Shoulder periods - early spring, September and November - could be considered as the best option to visit the Smoky Mountains: the natural beauty is stunning (you can see the wildflowers blooming in spring or the summer colors on the trees in September), and there are no crowds. April and September are probably the best months.

A good way to discover the Smoky Mountains with Christmas decorations is to arrive a week or two before the Christmas week: you’ll be able to avoid the crowds and enjoy the holiday spirit!

Seasonal peaks

Natural events taking place in the Smoky Mountains contribute to some seasonal peaks with festivals, pilgrimages and special events, that bring more visitors during those periods.

Spring Wildflowers: the most abundant display of spring wildflowers blooming usually occurs in mid- to late April, although late March and early April feature a good show of early flowers.

Flame Azalea: This flower is in bloom at the low and mid-elevations during April and May. On Gregory Bald they bloom in late June and early July. On Andrews Bald their season is usually in early July.

Rhododendrons: Catawba rhododendron, which grows at elevations above 3,500’, blooms in June. Rosebay rhododendron is in bloom at the lower elevations in June and at mid-elevations in July.

Fall Colors: At higher altitudes, fall colors can be seen during the first two weeks of October. At lower altitude, leaves usually change between the middle of October and the first part of November.

Great Smoky Mountains Photo credits to Jerry and Pat Donaho via Flickr (CC BY 2.0)

Contact numbers

Visitor Information +1 865 436 1200
International call rate
Backcountry Office +1 865 436 1297
International call rate
Sugarlands Visitor center +1 865 436 1291
International call rate
Oconaluftee Visitor center +1 828 497 1904
International call rate
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Great Smoky Mountains National Park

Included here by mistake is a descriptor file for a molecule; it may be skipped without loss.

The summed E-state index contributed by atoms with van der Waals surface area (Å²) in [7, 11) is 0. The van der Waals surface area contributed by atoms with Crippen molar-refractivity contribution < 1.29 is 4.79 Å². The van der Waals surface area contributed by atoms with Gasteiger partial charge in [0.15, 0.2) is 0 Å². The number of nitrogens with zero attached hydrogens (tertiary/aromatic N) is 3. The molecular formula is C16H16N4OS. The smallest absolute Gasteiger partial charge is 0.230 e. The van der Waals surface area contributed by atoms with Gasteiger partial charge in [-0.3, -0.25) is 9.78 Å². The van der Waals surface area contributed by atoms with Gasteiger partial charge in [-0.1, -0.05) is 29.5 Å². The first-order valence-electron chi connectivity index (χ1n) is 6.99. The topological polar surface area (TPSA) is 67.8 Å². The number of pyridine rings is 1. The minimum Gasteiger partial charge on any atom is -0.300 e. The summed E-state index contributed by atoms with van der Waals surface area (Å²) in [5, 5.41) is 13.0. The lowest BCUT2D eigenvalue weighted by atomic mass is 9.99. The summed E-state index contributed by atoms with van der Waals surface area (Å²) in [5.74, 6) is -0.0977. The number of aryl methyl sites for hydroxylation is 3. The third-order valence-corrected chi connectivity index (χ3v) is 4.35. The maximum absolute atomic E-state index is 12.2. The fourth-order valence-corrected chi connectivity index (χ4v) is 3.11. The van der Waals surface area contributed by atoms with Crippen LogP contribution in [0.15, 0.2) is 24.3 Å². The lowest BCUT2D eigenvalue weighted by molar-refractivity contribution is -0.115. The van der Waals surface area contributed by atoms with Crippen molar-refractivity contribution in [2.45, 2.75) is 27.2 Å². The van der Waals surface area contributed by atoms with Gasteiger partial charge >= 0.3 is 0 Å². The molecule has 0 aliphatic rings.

📍 107 Park Headquarters Road
Gatlinburg, TN

Gatlinburg, TN entrance:

From interstate highway I-40 take Exit 407 (Sevierville) to TN-66 South. At the Sevierville intersection, continue straight onto US-441 South. Follow US-441 through Sevierville and Pigeon Forge into park.

Townsend, TN entrance:

From the north: From interstate highway I-40 in Knoxville take Exit 386B to US-129 South to Alcoa/Maryville. At Maryville proceed on US-321 North/TN -73 East through Townsend. Continue straight on TN-73 into the park.

From the south: From interstate highway I-75 take Exit 376 to I-140 E towards Oak Ridge/Maryville. Merge onto I-140 E via Exit 376B towards Maryville. Turn onto US-129 South (Alcoa Highway) at Exit 11A and travel towards Alcoa. Turn onto TN-35 and follow it to US-321 North. Follow US-321 North/TN -73 East through Townsend. Continue straight on TN-73 into the park.

Cherokee, NC entrance:

From the north: From interstate highway I-40, take Exit 27 to US-74 West towards Waynesville. Turn onto US-19 and proceed through Maggie Valley to Cherokee. Turn onto US-441 North at Cherokee and follow the road into the park.

From the south: Follow US-441/US-23 North. At Dillsboro merge on US-74 West/US-441 North. At Exit 74 merge onto US-441. Follow US-441 through Cherokee and into the park.